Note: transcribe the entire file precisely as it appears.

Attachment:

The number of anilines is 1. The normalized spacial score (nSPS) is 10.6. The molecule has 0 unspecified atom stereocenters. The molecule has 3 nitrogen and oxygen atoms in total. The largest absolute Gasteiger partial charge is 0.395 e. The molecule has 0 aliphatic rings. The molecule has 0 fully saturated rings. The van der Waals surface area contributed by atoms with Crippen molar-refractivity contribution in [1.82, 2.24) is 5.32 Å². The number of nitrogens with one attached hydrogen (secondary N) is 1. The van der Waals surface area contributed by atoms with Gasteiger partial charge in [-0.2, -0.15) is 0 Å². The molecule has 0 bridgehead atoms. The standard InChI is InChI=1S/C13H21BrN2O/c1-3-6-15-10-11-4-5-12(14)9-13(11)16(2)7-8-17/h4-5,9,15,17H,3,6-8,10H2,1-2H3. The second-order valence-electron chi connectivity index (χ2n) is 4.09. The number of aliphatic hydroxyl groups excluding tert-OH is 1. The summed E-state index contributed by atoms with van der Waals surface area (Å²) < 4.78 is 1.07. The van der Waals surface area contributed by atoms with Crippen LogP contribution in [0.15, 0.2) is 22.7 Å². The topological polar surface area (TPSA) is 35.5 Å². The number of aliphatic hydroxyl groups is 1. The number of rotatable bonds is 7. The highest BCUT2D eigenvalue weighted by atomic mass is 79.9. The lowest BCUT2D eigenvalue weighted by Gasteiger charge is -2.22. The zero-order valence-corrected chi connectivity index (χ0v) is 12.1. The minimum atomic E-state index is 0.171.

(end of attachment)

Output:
The number of anilines is 1. The normalized spacial score (nSPS) is 10.6. The molecule has 0 unspecified atom stereocenters. The molecule has 3 nitrogen and oxygen atoms in total. The largest absolute Gasteiger partial charge is 0.395 e. The molecule has 0 aliphatic rings. The molecule has 0 fully saturated rings. The van der Waals surface area contributed by atoms with Crippen molar-refractivity contribution in [1.82, 2.24) is 5.32 Å². The number of nitrogens with one attached hydrogen (secondary N) is 1. The van der Waals surface area contributed by atoms with Gasteiger partial charge in [-0.2, -0.15) is 0 Å². The molecule has 0 bridgehead atoms. The standard InChI is InChI=1S/C13H21BrN2O/c1-3-6-15-10-11-4-5-12(14)9-13(11)16(2)7-8-17/h4-5,9,15,17H,3,6-8,10H2,1-2H3. The second-order valence-electron chi connectivity index (χ2n) is 4.09. The number of aliphatic hydroxyl groups excluding tert-OH is 1. The summed E-state index contributed by atoms with van der Waals surface area (Å²) < 4.78 is 1.07. The van der Waals surface area contributed by atoms with Crippen LogP contribution in [0.15, 0.2) is 22.7 Å². The topological polar surface area (TPSA) is 35.5 Å². The number of aliphatic hydroxyl groups is 1. The number of rotatable bonds is 7. The highest BCUT2D eigenvalue weighted by atomic mass is 79.9. The lowest BCUT2D eigenvalue weighted by Gasteiger charge is -2.22. The zero-order valence-corrected chi connectivity index (χ0v) is 12.1. The minimum atomic E-state index is 0.171.